Yesterday, I told a few close friends that I don’t want to hear any more inspiring stories about amazing amputees. I told them I want to know: what about the mediocre amputees? What about the amputees who don’t win races? Or climb mountains? Or pack large venues with motivational speaking gigs? What about the regular folks? What is life like for the limb-different individuals who don’t do anything very special? For the ones who orbit in small family circles and plod along in the same non-dramatic, stalwart ways that most of us do?

I went to bed last night remembering Uly’s heart surgery. I was remembering the irony of heart surgery on Valentine’s Day and how I’ll never not think of that boy’s heart on February 14th. I was remembering how it took our baby’s open heart surgery for the husband and I to talk about a subject so sad and painful. A fatherless man can grow up to be a wonderful dad. All the people who care about us, who love Ulysses whether they’ve ever been able to meet him in person or not, sent us so many sweet, appreciated messages that day. Last night I was remembering how much we comforted each other, the husband and I, by reading those messages aloud to each other while the baby was sedated and hooked up to all those tubes and machines.

For selfish reasons, I’ve certainly appreciated having Oscar Pistorius’ post-Olympic ubiquity as a handy reference point. Before Ulysses I did not know anything about congenital anomalies. I don’t expect other people, beyond the limb differences community, to know much. So it makes my explaining job easier to be able to point to someone famous. “Kinda like Oscar Pistorius” I have said, so many times.

But now what? I am deeply troubled by the death of a young woman. I want to believe the best. I am reminded that we can never know what happens in anyone’s home. Bigger than that, though, I reminded that humans are flawed and full of mistakes. Most of our mistakes don’t compel arrests and murder charges, though.

Most of us aren’t the headlining outliers. Most of us hover in the middle margins, whether we were born with typical anatomy or not.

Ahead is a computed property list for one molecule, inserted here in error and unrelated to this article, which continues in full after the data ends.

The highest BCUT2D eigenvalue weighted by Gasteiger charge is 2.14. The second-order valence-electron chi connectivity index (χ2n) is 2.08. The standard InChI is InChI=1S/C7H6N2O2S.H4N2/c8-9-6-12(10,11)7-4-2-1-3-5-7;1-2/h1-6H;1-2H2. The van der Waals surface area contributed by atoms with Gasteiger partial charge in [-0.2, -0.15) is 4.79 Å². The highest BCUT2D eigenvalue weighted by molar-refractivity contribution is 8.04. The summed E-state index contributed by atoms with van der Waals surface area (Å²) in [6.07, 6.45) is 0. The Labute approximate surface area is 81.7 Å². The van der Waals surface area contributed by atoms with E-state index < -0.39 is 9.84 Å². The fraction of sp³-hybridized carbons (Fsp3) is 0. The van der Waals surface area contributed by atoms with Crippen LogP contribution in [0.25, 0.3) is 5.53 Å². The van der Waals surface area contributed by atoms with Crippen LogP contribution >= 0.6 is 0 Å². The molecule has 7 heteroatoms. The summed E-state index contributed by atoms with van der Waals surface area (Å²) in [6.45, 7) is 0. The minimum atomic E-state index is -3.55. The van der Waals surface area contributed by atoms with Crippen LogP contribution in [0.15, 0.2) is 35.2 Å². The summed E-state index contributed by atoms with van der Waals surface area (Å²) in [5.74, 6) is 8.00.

So that sinking wrongness I’ve felt all day has been tempered with relief. We’re a whole year past Uly’s first open heart surgery (yes, first. we are bracing for another this year. I haven’t written about that much because I plan to ignore it as long as possible) and I don’t think I’ll ever quite get over that miracle of science and faith. In the build-up to his leg surgery this past Fall, and the ensuing aftermath, his heart defect was largely forgotten. It’s good to remember. We’re grateful he’s here.

I suppose I’ll keep referencing Pistorius, as a shortcut from hemimelia to amputation. I suppose I’ll keep feeling selfishly conflicted. I suppose we’ll keep plodding along.

Yes, if you’re wondering, Ulysses does have his first set of prostheses. But, I’m still too overwhelmed to write about them. It’s complicated.

(photo from a hike to Drift Creek Falls last weekend. a suspension bridge hidden away in the forest. how fun! I carried the baby on my back and thought melancholy thoughts like, “will Uly ever be able to visit places like this when he’s too big to carry?” that’s a rhetorical question. please don’t answer unless you’re Ulysses from the future with a time machine. and courtesy to e.e. cummings for the title to this blog post.)

Categories: amputation, amputees, pistorius, tibial hemimelia | 2 Comments